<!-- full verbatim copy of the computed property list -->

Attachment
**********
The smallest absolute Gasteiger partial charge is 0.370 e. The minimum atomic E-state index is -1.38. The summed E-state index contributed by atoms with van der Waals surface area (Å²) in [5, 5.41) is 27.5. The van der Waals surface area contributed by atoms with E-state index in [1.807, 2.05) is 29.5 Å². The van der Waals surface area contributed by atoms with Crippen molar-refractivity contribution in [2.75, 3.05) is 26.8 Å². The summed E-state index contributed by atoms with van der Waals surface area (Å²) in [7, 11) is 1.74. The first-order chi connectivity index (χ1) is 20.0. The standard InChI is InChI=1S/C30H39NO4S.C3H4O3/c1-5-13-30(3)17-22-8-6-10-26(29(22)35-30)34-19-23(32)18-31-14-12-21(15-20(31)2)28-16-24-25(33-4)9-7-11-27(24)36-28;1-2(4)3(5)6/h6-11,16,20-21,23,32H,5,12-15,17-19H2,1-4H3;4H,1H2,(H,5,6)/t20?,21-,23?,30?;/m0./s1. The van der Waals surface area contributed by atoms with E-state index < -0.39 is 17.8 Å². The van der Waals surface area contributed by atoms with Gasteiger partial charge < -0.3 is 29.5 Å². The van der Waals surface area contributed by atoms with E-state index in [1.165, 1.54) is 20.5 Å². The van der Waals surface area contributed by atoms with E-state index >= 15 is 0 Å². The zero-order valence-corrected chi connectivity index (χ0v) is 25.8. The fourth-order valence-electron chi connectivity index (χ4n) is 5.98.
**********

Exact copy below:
The smallest absolute Gasteiger partial charge is 0.370 e. The minimum atomic E-state index is -1.38. The summed E-state index contributed by atoms with van der Waals surface area (Å²) in [5, 5.41) is 27.5. The van der Waals surface area contributed by atoms with E-state index in [1.807, 2.05) is 29.5 Å². The van der Waals surface area contributed by atoms with Crippen molar-refractivity contribution in [2.75, 3.05) is 26.8 Å². The summed E-state index contributed by atoms with van der Waals surface area (Å²) in [7, 11) is 1.74. The first-order chi connectivity index (χ1) is 20.0. The standard InChI is InChI=1S/C30H39NO4S.C3H4O3/c1-5-13-30(3)17-22-8-6-10-26(29(22)35-30)34-19-23(32)18-31-14-12-21(15-20(31)2)28-16-24-25(33-4)9-7-11-27(24)36-28;1-2(4)3(5)6/h6-11,16,20-21,23,32H,5,12-15,17-19H2,1-4H3;4H,1H2,(H,5,6)/t20?,21-,23?,30?;/m0./s1. The van der Waals surface area contributed by atoms with E-state index < -0.39 is 17.8 Å². The van der Waals surface area contributed by atoms with Gasteiger partial charge < -0.3 is 29.5 Å². The van der Waals surface area contributed by atoms with E-state index in [1.165, 1.54) is 20.5 Å². The van der Waals surface area contributed by atoms with E-state index >= 15 is 0 Å². The zero-order valence-corrected chi connectivity index (χ0v) is 25.8. The fourth-order valence-electron chi connectivity index (χ4n) is 5.98.